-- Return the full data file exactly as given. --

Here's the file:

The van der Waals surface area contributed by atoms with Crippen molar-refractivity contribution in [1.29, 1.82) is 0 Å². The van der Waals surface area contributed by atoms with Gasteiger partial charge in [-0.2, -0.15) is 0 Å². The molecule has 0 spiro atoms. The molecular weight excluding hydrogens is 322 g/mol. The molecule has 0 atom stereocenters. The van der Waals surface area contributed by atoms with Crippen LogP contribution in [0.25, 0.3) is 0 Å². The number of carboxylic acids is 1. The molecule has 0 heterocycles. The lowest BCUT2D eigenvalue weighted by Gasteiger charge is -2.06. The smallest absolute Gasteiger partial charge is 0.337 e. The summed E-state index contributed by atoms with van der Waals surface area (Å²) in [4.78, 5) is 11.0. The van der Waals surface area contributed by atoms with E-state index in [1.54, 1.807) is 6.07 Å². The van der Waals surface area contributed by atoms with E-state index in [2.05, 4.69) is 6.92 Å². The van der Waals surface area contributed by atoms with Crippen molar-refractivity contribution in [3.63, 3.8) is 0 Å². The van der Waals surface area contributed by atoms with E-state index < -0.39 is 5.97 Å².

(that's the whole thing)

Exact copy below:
The van der Waals surface area contributed by atoms with Crippen molar-refractivity contribution in [1.29, 1.82) is 0 Å². The van der Waals surface area contributed by atoms with Gasteiger partial charge in [-0.2, -0.15) is 0 Å². The molecule has 0 spiro atoms. The molecular weight excluding hydrogens is 322 g/mol. The molecule has 0 atom stereocenters. The van der Waals surface area contributed by atoms with Crippen LogP contribution in [0.25, 0.3) is 0 Å². The number of carboxylic acids is 1. The molecule has 0 heterocycles. The lowest BCUT2D eigenvalue weighted by Gasteiger charge is -2.06. The smallest absolute Gasteiger partial charge is 0.337 e. The summed E-state index contributed by atoms with van der Waals surface area (Å²) in [4.78, 5) is 11.0. The van der Waals surface area contributed by atoms with E-state index in [1.54, 1.807) is 6.07 Å². The van der Waals surface area contributed by atoms with E-state index in [2.05, 4.69) is 6.92 Å². The van der Waals surface area contributed by atoms with Crippen molar-refractivity contribution in [3.63, 3.8) is 0 Å². The van der Waals surface area contributed by atoms with E-state index < -0.39 is 5.97 Å².